This week’s Gospel is quite challenging. Jesus begins by stating the Old Testament law that established a legal principle of an “eye for an eye”. This law intended to prevent excessive revenge so that punishments were proportional to the offence. However, human nature is to retaliate plus one, meaning if you slap me, I’ll punch you. This pattern of revenge turns petty insults into riots and minor crimes into wars. But God’s teaching about an “eye for an eye” was meant to limit violence, not encourage it.
Jesus reveals the true intent God has for His people. God’s will is that we do not take revenge at all; instead, He intends us to love our enemies and pray for those who persecute us.
Sometimes this is easy. For instance, if someone doesn’t like you, there is a degree of separation. You don’t know why they don’t like you, and they can’t, don’t or won’t explain why. In these cases, it is somewhat easy to forgive them because there is that unknowing between you. Other times it is difficult, and forgiveness takes time, such as dealing with abuse, violence and bullying. Then there are times when the one persecuting us is ourselves.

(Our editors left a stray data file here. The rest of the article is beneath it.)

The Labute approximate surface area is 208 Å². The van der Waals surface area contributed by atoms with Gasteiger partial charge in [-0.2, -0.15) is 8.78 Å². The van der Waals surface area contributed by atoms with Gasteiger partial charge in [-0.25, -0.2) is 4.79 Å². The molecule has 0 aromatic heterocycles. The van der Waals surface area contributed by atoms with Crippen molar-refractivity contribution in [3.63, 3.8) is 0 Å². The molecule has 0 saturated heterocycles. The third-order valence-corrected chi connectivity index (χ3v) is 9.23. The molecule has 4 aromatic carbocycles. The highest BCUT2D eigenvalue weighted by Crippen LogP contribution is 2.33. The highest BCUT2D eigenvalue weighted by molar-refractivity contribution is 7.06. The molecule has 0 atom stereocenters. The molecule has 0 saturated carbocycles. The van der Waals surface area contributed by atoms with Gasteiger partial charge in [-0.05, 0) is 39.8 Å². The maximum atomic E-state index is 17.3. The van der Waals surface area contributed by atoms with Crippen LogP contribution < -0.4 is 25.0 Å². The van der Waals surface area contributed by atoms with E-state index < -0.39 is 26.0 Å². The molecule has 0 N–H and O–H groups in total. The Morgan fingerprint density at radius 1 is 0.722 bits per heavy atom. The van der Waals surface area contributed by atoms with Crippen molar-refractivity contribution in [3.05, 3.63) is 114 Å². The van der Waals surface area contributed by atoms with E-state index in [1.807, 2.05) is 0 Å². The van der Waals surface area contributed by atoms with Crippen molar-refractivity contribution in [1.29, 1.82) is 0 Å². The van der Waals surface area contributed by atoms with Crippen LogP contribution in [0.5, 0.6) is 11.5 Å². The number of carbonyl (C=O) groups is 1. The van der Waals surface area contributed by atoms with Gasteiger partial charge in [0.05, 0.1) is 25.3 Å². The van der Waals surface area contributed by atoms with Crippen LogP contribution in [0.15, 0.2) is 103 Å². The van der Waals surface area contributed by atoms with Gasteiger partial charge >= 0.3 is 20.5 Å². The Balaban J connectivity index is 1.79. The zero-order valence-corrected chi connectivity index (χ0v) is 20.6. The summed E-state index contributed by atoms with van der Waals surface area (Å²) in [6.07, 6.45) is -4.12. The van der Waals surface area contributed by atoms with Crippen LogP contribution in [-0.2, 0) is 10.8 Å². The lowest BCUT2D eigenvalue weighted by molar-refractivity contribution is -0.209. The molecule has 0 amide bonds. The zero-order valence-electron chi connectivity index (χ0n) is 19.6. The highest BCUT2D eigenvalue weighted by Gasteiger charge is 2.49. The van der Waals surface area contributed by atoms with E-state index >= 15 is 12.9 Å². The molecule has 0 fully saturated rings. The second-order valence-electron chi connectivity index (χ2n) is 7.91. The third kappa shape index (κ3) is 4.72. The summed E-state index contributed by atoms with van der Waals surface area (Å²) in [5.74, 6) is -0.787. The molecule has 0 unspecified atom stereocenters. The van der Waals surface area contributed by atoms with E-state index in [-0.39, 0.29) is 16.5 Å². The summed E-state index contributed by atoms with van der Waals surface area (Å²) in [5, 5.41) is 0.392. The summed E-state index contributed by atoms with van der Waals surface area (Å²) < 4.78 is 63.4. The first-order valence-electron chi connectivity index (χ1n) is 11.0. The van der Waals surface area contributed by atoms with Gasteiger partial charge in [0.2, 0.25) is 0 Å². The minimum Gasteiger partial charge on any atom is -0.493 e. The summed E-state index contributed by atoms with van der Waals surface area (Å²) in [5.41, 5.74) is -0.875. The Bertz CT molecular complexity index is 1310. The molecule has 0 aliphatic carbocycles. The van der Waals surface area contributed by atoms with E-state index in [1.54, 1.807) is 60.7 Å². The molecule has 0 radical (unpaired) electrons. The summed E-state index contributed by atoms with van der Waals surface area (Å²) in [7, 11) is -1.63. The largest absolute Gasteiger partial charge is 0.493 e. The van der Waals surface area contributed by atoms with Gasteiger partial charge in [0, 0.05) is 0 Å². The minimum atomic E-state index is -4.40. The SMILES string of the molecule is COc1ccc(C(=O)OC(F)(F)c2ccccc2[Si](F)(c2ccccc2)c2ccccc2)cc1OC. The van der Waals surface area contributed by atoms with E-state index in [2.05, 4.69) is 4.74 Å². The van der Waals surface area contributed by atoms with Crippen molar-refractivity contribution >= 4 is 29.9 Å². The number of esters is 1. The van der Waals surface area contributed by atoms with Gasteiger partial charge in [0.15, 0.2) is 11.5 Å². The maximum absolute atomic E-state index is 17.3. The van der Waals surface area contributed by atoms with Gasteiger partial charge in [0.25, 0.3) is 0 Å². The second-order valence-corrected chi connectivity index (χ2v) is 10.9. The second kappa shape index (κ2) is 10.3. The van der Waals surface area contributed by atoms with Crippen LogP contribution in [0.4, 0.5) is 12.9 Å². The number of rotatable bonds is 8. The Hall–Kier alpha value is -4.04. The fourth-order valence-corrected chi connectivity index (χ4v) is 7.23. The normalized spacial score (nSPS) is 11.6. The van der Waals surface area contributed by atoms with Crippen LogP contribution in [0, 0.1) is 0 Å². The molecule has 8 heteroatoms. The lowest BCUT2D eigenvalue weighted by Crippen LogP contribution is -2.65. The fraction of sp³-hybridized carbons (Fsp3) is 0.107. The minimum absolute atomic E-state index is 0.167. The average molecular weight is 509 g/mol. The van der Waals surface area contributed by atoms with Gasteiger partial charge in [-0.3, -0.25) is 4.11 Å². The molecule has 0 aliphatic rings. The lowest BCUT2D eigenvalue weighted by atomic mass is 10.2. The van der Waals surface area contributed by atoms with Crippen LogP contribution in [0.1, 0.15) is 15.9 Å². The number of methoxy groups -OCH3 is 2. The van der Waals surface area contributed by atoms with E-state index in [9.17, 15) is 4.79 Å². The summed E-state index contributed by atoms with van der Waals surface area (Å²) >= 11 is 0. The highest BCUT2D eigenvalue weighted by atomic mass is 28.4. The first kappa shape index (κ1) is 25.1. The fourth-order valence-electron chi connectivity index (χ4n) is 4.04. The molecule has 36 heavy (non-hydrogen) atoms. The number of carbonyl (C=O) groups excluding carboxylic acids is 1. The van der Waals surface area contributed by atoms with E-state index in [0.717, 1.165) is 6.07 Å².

You stay up late the night before a big workday and sleep through all your alarms. Now you’re running late, and the rest of the day, you will blame yourself for not going to bed earlier, feeling groggy and being behind in everything you had to do today. During these times, we must understand our own vengeance and forgive ourselves. The love of God is a love that helps us forgive and love ourselves and fill the space inside us that can forgive and love others as well.
The Gospel ends with Jesus saying, “You must therefore be perfect, just as your heavenly Father is perfect”. To be perfect is to become like God in compassion and love. We must ask Him to help us forgive and, when we cannot, be patient with ourselves as He is with us.